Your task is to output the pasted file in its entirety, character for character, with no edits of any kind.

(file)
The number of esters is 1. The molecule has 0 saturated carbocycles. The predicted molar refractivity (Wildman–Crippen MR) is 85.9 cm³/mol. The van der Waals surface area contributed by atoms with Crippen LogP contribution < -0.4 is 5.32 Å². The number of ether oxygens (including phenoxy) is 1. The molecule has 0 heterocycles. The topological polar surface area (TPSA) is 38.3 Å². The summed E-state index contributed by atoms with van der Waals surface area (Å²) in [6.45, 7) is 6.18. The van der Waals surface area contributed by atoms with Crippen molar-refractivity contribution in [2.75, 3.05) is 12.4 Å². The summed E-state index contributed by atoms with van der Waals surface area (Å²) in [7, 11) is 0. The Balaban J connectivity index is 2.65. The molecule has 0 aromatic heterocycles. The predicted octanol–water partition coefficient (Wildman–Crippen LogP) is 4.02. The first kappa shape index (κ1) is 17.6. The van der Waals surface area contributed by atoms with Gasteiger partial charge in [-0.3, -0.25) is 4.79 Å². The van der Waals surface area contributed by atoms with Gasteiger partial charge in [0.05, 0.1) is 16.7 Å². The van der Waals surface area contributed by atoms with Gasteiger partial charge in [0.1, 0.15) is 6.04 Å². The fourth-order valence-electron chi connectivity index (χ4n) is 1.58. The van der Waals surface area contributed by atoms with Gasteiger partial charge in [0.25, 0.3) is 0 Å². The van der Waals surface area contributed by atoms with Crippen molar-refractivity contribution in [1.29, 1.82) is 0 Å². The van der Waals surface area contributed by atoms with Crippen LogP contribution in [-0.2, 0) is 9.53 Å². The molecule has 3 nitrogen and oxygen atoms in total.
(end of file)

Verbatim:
The number of esters is 1. The molecule has 0 saturated carbocycles. The predicted molar refractivity (Wildman–Crippen MR) is 85.9 cm³/mol. The van der Waals surface area contributed by atoms with Crippen LogP contribution < -0.4 is 5.32 Å². The number of ether oxygens (including phenoxy) is 1. The molecule has 0 heterocycles. The topological polar surface area (TPSA) is 38.3 Å². The summed E-state index contributed by atoms with van der Waals surface area (Å²) in [6.45, 7) is 6.18. The van der Waals surface area contributed by atoms with Crippen molar-refractivity contribution in [2.75, 3.05) is 12.4 Å². The summed E-state index contributed by atoms with van der Waals surface area (Å²) in [7, 11) is 0. The Balaban J connectivity index is 2.65. The molecule has 0 aromatic heterocycles. The predicted octanol–water partition coefficient (Wildman–Crippen LogP) is 4.02. The first kappa shape index (κ1) is 17.6. The van der Waals surface area contributed by atoms with Gasteiger partial charge in [-0.3, -0.25) is 4.79 Å². The van der Waals surface area contributed by atoms with Gasteiger partial charge in [0.05, 0.1) is 16.7 Å². The van der Waals surface area contributed by atoms with Gasteiger partial charge in [0.1, 0.15) is 6.04 Å². The fourth-order valence-electron chi connectivity index (χ4n) is 1.58. The van der Waals surface area contributed by atoms with Gasteiger partial charge in [0.25, 0.3) is 0 Å². The van der Waals surface area contributed by atoms with Crippen molar-refractivity contribution in [1.29, 1.82) is 0 Å². The van der Waals surface area contributed by atoms with Crippen LogP contribution in [-0.2, 0) is 9.53 Å². The molecule has 3 nitrogen and oxygen atoms in total.